By Dr. Anthony Policastro

Human behavior is almost always explainable in psychological terms. For example, the Democrats currently see Republicans as always being wrong. Republicans see Democrats as always being wrong.

However, it was a little over 20 years ago that those political differences were not important. The 2000 Presidential election had been a contested one. It took a Supreme Court ruling about the Florida hanging chads to finally settle it.

People were still licking their wounds when along came the 9/11 tragedy. All of a sudden we were all on the same side. Chants of USA were everywhere. We didn’t point fingers at each other.

Now 20 years later that time is forgotten. One wonders why that is the case. Psychological studies have been done in this arena over the years.

The psychological basis for needing an enemy to blame for bad things is an important part of human emotions.

Most things are complicated. They have many different facets. However, understanding all those facets is difficult. It is also time consuming.

People are much more at ease at finding a single cause of things. They can point a finger at an individual. They can point a finger at a group of individuals. That brings them peace of mind. Therefore, it is important to simplify those emotions by looking to blame someone or a group when things go wrong.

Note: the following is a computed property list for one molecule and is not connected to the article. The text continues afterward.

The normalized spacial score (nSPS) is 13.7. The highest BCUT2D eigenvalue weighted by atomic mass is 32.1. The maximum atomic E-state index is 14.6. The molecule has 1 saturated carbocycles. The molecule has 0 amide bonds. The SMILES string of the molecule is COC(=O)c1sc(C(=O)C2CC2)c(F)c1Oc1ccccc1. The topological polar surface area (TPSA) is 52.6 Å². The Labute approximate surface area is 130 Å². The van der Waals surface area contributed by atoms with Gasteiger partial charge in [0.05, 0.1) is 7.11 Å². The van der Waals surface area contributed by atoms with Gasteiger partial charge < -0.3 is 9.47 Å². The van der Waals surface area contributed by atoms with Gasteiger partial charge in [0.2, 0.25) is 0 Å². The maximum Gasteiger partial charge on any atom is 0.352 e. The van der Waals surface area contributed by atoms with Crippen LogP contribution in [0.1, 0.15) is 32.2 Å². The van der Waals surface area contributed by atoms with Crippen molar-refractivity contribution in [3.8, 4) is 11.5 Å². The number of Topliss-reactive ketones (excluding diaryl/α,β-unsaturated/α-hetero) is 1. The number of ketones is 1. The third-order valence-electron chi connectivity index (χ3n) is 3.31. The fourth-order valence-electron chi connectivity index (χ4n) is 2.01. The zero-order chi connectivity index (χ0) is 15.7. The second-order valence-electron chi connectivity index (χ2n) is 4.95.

This gives people a sense of control. It allows them to find a single cause so they don’t have to juggle multiple issues. 

It also serves to boost our self esteem. We can see opposing groups as wrong. That makes us right. That makes us better. It is more reassuring to be right than it is to be wrong.

One study showed looked at how people bonded together. The bonds were much stronger for a shared dislike than they were for a shared fondness.

Thus our basic human instincts drive us to find an enemy. Sometimes that occurs in an obvious fashion like it did after 9/11. Other times it happens gradually like it has with political polarization over the last 20 years.

In any case, it serves basic human psychological needs. That makes it expected. It makes it predictable. As is often the case it is just normal human behavior.

COVID update- The total number of cases in Sussex County has gone from 152.42 per 100,000 people to 139.61 per 100,000 people. As far as actual numbers go, Sussex County has gone from 366 last week to 318 this week.

The number of inpatient beds with COVID patients has gone from 5.5 percent last week to 5.1 percent this week. That keeps us in the low risk range (less than 10 percent) for that measurement.  

New COVID admissions have dropped from 12.6 per 100,000 people to 10.4 per 100,000 people. That keeps us just within the medium risk zone (between 10 and 19.9 admissions per 100,000 people) for that measurement. If that number drops below 10 next week, we will go back to being in the low risk zone.

In the meantime, Sussex County has stayed in the medium risk category because of inpatient admissions for COVID-19.

Nationally, the numbers were 739,000 last week. This week they sit at 803,000 cases. The dominant strain right now is the Omicron BA5 as opposed to the BA2 that caused the last surge. 

We still have about 300 deaths per day from COVID-19. That equates to about 100,000 per year. That brings it down to about three times the deaths for the annual flu season. That is significantly lower than when it started.